The European Commission has proposed duties ranging from 8% to 18% on imports of biodiesel from Indonesia to counter what it says are unfair subsidies, the latest twist in a case that has lasted seven years.
The subsidies would be a double blow for Indonesian biodiesel after the European Union decided in March that palm oil should no longer be considered as green and so should be phased out of renewable transportation fuel.
The Commission, which coordinates trade policy for the 28-member European Union, launched an anti-subsidy investigation in December following a complaint by the European Biodiesel Board.
The EU executive said there was evidence that producers in Indonesia benefited from subsidies in the form of export financing, tax breaks and provision of palm oil, the key raw material, at artificially low prices.
Indonesian authorities plan to challenge the duties and will coordinate their response with the companies and the Indonesian biodiesel association, a senior Indonesian trade official told Reuters.
‘The companies are now working to rebut the proposed calculations of the EU for which the deadline is this Friday,’ said Pradnyawati, director of trade security at Indonesia’s Trade Ministry.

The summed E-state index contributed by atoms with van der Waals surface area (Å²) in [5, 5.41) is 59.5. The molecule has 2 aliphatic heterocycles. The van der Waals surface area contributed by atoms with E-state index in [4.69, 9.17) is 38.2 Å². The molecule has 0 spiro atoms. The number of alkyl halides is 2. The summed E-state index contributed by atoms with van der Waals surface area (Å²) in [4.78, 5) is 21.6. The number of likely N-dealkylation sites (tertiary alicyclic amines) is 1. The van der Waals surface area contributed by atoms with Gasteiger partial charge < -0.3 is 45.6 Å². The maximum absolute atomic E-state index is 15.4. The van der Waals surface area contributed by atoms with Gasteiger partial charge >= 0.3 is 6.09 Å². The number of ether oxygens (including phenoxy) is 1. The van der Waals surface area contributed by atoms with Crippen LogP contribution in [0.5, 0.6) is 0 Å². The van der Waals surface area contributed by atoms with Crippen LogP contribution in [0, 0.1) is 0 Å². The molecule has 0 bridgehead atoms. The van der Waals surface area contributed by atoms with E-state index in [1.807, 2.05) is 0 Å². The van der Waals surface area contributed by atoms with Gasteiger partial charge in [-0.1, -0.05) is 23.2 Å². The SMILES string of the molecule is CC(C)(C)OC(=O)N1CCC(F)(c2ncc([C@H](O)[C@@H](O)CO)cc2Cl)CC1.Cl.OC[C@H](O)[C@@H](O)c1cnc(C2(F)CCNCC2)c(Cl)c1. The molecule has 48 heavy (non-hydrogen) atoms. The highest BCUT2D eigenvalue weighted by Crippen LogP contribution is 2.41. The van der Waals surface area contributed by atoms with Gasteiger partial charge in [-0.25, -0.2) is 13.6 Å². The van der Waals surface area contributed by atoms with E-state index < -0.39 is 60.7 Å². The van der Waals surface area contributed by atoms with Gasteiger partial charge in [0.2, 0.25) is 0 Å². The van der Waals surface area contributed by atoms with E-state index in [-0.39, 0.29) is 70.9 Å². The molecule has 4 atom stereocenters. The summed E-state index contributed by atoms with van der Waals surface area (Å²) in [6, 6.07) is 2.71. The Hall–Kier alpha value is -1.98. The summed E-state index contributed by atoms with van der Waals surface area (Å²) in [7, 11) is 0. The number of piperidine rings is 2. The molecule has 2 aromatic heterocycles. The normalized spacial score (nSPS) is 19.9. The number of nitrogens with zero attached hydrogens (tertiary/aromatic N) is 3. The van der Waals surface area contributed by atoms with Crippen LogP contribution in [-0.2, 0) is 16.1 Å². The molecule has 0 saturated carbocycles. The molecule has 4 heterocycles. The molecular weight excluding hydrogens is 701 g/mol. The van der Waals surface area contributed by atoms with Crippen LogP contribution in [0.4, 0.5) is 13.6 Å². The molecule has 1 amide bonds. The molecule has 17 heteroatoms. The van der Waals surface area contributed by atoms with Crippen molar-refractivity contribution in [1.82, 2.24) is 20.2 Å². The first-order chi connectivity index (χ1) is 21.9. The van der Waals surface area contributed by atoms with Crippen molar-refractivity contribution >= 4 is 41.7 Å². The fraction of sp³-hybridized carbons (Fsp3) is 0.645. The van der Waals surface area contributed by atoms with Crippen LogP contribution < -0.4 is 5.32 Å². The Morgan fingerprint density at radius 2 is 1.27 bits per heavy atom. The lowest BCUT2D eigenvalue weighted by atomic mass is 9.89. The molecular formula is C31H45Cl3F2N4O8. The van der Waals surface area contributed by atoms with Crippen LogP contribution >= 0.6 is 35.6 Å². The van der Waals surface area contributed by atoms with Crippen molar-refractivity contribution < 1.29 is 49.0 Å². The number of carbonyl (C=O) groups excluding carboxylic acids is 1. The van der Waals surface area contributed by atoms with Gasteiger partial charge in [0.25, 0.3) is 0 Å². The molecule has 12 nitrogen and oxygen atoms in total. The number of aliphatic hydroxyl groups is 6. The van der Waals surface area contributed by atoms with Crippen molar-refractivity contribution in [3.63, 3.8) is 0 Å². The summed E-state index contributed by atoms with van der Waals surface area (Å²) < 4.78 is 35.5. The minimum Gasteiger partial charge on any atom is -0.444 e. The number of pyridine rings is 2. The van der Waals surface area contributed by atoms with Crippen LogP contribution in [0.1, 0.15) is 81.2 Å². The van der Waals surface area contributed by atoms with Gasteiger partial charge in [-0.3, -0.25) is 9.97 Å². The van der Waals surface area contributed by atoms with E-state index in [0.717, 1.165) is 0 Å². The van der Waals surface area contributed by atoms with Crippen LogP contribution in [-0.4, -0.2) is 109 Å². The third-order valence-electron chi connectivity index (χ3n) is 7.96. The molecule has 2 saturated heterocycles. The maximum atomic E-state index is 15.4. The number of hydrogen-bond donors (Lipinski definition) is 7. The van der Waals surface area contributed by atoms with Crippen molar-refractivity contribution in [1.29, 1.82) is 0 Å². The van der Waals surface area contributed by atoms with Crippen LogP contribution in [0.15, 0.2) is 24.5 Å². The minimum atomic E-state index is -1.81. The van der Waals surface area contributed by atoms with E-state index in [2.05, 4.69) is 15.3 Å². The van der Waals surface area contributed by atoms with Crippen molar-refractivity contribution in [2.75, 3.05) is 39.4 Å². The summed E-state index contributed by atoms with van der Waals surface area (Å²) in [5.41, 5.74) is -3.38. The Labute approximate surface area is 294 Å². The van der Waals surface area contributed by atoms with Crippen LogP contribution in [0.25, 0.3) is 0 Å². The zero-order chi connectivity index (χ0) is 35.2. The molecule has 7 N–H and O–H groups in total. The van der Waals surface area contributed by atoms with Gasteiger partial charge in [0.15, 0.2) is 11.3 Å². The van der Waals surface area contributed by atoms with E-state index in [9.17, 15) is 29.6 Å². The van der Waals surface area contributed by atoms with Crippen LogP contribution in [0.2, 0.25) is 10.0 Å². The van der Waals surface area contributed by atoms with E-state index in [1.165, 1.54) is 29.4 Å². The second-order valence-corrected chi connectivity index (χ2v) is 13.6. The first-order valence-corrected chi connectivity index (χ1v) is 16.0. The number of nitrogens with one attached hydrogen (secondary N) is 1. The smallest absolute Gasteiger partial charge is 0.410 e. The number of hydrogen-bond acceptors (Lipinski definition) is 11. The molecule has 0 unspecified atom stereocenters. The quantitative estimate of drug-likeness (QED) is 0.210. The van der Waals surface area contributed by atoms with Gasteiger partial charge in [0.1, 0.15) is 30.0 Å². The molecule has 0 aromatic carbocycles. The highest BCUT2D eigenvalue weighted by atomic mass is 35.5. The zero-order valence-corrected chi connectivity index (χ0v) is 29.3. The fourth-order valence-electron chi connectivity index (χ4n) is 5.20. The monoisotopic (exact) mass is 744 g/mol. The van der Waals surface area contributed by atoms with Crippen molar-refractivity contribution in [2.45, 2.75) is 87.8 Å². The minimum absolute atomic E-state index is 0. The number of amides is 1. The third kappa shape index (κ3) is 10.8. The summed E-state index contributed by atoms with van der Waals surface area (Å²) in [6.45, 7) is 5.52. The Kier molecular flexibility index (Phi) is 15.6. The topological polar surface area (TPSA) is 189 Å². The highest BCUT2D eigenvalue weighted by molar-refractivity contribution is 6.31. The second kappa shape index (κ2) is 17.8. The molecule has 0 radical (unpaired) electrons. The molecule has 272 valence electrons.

The chairman of the Indonesian producers’ biofuel association, Master Parulian Tumanggor, said the EU’s allegations were ‘totally untrue.’
‘We Indonesian palm oil companies believe that we have never received any subsidies from the government,’ he told Reuters. ‘The loans we received were based on a commercial scheme and we pay tax according to the regulation.’
The proposed import duty rates are 8% for Ciliandra Perkasa , 15.7% for Wilmar Group, 16.3% for Musim Mas Group and 18% for Permata Group, according to a document supplied to interested parties.
The measures would be provisional, pending the conclusion of the EU investigation, and be put in place by Sept. 6. Definitive duties, typically applied for five years at the end of an investigation, would need to be set by Jan. 4, 2020.
Measures can be blocked by EU member countries.
European biodiesel producers welcomed the move.
‘It is an excellent thing for the biodiesel industry in Europe in order to regain fair and market competition as it had been the case with Argentina,’ European Biodiesel Board (EBB)chairwoman Kristell Guizouarn told Reuters.
‘It is legitimate to have provisional duties since there is a subsidy for Indonesian biodiesel.’
The EU began looking into biodiesel from Argentina and Indonesia in 2012 and imposed anti-dumping duties on companies from both major producers in 2013. However, the firms subsequently won challenges at the European Court of Justice and the World Trade Organization.
This prompted the EU to remove duties on most biodiesel imports from the two countries, but the Commission also started an investigation into possible unfair subsidies.
It set duties of 25.0-33.4% for Argentine producers in February, but also simultaneously offered them tariff-free access for about 1.2 million tonnes as long as they sold at a certain minimum price.